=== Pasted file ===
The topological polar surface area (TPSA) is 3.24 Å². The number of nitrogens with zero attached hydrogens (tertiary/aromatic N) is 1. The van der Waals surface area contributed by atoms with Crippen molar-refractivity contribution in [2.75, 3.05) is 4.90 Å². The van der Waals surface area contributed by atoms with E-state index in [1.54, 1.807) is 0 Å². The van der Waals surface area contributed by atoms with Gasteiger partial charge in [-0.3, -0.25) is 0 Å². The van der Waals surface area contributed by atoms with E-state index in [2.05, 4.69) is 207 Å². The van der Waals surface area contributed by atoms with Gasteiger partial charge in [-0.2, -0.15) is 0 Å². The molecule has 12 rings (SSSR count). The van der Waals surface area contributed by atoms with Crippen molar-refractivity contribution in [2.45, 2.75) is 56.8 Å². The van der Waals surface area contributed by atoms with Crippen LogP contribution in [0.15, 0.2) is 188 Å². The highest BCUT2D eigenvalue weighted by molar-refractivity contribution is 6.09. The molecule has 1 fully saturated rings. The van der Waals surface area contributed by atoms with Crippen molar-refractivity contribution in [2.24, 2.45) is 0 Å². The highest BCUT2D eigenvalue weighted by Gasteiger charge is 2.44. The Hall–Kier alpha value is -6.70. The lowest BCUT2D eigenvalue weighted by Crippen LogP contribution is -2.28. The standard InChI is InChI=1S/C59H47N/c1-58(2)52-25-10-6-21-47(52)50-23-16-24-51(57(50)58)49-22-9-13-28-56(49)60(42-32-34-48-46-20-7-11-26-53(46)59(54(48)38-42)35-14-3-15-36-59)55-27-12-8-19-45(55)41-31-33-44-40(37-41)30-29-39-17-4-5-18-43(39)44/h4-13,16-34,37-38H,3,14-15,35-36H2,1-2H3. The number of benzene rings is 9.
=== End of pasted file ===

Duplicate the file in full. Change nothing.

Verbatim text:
The topological polar surface area (TPSA) is 3.24 Å². The number of nitrogens with zero attached hydrogens (tertiary/aromatic N) is 1. The van der Waals surface area contributed by atoms with Crippen molar-refractivity contribution in [2.75, 3.05) is 4.90 Å². The van der Waals surface area contributed by atoms with E-state index in [1.54, 1.807) is 0 Å². The van der Waals surface area contributed by atoms with Gasteiger partial charge in [-0.3, -0.25) is 0 Å². The van der Waals surface area contributed by atoms with E-state index in [2.05, 4.69) is 207 Å². The van der Waals surface area contributed by atoms with Gasteiger partial charge in [-0.2, -0.15) is 0 Å². The molecule has 12 rings (SSSR count). The van der Waals surface area contributed by atoms with Crippen molar-refractivity contribution in [2.45, 2.75) is 56.8 Å². The van der Waals surface area contributed by atoms with Crippen LogP contribution in [0.15, 0.2) is 188 Å². The highest BCUT2D eigenvalue weighted by molar-refractivity contribution is 6.09. The molecule has 1 fully saturated rings. The van der Waals surface area contributed by atoms with Crippen molar-refractivity contribution in [2.24, 2.45) is 0 Å². The highest BCUT2D eigenvalue weighted by Gasteiger charge is 2.44. The Hall–Kier alpha value is -6.70. The lowest BCUT2D eigenvalue weighted by Crippen LogP contribution is -2.28. The standard InChI is InChI=1S/C59H47N/c1-58(2)52-25-10-6-21-47(52)50-23-16-24-51(57(50)58)49-22-9-13-28-56(49)60(42-32-34-48-46-20-7-11-26-53(46)59(54(48)38-42)35-14-3-15-36-59)55-27-12-8-19-45(55)41-31-33-44-40(37-41)30-29-39-17-4-5-18-43(39)44/h4-13,16-34,37-38H,3,14-15,35-36H2,1-2H3. The number of benzene rings is 9.